The early settlers were obliged for defence, to live in forts made of logs and earth, which they called stations. Round these stations, the Indians constantly lurked, in order to surprise, and get a shot at the settlers, and, after killing a man, retreated into the woods where it was useless to follow them. Whenever therefore, those in one station wished to send a message to those in another, the messenger, upon arriving within a quarter of a mile of his destination, used to raise a whoop in order that his friends might know he was coming, and might open the gate immediately; for if he stopped, even but a moment, he was almost sure to receive the bullet of some lurking Indian. Now, in the neighbourhood of the fort where I was," continued the old man, “ some of these uncivilized beings observed our practice, and accordingly stretched across the path, within a couple of hundred yards of the fort, a small vine, so as to come up to the breast of a man on horseback. In a short time, a messenger they knew we expected, came on, raising his whoop, and galloping for the open gate as hard as he could; but not seeing the vine, he was thrown from his horse, head over heels. Two Indians immediately rushed out to tomahawk him; but, amused with the success of their stratagem, and the ridiculous way in which the man was thrown, burst into such a fit of laughter, that they fell down, and thus gave the affrighted messenger time to get up, and run into the station."
· Perhaps the reader may have thought this anecdote rather long, but I cannot resist the tempo tation of giving him another, although it must be preceded by some prefatory remarks.
The early settlers of Kentucky all wore the « hunting-shirt,” which is still the common dress of the hunters and backwoodsmen. It is a kind of short loose doublet, reaching about half-way down the thighs, with an upright collar, and a small but full cape. It is kept together in front with two or thrée buttons or hooks; and is as loose as an English farmer's smock-frock, but is fastened round the waist by a broad leather belt, in which hang the tomahawk and hunting knife. Over the shoulder passes another belt, to which is suspended the powder-horn, and the fur-pouch for bullets and wadding. The hunting-shirt is made of coarse blue linen, or (as they call it) linsey-woolsey, and is bound round the collar, cape, cuffs, and edges, with a red fringe. This dress, which is very commodious and serviceable, is one of the most becoming and elegant I have ever seen. Having said thus much about the hunting-shirt, I proceed to the other anecdote...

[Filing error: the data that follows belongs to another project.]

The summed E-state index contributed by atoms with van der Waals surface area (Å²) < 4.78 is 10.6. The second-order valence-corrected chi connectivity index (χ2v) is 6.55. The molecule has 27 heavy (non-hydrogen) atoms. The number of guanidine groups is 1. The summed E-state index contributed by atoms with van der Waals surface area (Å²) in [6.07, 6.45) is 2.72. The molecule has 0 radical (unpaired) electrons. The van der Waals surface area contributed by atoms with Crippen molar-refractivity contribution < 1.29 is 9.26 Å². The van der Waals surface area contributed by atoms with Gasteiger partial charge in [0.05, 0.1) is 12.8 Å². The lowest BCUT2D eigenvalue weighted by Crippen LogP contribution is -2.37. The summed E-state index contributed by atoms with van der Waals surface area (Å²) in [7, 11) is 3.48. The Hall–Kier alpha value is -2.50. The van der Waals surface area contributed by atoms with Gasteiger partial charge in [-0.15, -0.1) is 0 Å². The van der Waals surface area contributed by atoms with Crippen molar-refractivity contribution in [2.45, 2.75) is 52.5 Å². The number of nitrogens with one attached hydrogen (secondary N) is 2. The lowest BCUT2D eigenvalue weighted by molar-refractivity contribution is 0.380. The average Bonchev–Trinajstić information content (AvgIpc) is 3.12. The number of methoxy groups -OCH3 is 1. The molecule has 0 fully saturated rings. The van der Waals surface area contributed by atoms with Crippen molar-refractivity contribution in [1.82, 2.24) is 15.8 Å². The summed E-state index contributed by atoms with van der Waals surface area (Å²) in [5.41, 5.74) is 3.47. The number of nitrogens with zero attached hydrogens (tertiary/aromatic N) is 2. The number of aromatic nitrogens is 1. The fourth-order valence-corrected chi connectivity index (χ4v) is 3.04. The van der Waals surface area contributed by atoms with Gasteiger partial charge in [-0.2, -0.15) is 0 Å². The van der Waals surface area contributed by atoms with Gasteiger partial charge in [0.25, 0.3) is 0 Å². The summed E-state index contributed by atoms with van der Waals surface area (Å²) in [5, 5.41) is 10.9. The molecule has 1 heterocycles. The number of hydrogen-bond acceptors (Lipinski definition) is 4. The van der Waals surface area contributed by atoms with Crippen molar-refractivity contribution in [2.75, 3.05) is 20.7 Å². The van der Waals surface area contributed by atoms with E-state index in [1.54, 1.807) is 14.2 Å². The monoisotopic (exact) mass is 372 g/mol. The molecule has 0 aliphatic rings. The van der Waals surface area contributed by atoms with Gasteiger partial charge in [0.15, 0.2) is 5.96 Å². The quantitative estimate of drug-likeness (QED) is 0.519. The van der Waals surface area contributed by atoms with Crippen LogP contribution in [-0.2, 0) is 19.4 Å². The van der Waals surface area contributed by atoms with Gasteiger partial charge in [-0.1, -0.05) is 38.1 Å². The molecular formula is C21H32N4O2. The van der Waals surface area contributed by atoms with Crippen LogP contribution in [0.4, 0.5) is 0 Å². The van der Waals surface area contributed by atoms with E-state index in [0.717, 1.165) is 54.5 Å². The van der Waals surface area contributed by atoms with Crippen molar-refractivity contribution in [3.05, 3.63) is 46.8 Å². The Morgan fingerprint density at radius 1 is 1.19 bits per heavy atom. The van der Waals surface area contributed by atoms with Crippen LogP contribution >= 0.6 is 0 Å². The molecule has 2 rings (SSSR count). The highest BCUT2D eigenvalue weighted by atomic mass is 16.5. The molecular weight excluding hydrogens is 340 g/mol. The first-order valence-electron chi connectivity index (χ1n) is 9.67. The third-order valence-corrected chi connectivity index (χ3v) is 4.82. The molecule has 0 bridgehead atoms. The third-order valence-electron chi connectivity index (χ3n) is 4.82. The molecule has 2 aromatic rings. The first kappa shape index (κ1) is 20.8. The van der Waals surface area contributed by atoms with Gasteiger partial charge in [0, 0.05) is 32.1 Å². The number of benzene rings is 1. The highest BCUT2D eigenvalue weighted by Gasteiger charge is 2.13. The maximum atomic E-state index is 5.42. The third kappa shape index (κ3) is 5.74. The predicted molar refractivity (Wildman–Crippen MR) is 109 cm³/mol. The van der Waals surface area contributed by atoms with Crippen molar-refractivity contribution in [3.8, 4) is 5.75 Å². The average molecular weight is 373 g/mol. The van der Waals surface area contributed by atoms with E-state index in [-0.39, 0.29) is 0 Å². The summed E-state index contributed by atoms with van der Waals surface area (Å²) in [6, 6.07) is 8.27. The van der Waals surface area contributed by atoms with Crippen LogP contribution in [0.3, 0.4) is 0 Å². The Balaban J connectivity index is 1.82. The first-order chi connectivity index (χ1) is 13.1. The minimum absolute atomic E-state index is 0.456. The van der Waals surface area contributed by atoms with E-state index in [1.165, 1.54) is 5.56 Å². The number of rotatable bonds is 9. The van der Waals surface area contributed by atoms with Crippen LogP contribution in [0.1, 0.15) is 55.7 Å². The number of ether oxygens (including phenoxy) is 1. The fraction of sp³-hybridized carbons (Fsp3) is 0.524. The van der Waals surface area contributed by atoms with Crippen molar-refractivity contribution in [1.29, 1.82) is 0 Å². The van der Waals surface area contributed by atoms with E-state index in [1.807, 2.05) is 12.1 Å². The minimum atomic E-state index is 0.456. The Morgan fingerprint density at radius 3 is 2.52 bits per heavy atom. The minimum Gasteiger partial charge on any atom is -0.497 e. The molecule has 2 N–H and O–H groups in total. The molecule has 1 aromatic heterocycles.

" Old General Scott and two or three others," said my landlord, “ were sitting one evening in a log-tavern, when in came a tolerably well-dressed stranger, from the New England States, and called for half a pint of whiskey. The landlord informed him, that he did not sell it in such small quanti
ties. The old General, who was very fond of whiskey, said, “Stranger, I will join you and pay half; therefore, Landlord, give us a pint of your best.' The whiskey was brought, and the General, who was to drink first, began by saying to the stranger, ' Colonel, your good health.? . I am no Colonel,' replied the stranger. Well then,' said the General, · Major, your good health.': I am no Major,' said the New Englander. Then your good health, Captain,' said the General. I am no Captain, sir,' said the stranger, and what is more, never held a commission in my life. Well then, by heavens!' said the old General, “ you are the first man in Kentucky that ever wore a cloth coat, and was not a commissioned officer.'”..
Such were the sort of anecdotes with which Mr. Coles entertained me, and made, the evening the most pleasant one I had spent since leaving Washington.
I continued my journey the next morning through a well cleared and fertile country; but I did not think the land so rich as on the other side of Lexington.,
Franckfort is a small but neat town, beautifully situated on the Kentucky. Nothing is seen of it, until you come to the edge of a very steep hill, over which the road passes ; and then you are al most startled at seeing the town immediately beneath your feet. It is at the bottom of a large natural basin which is intersected by the river,
The Kentucky is navigable during the high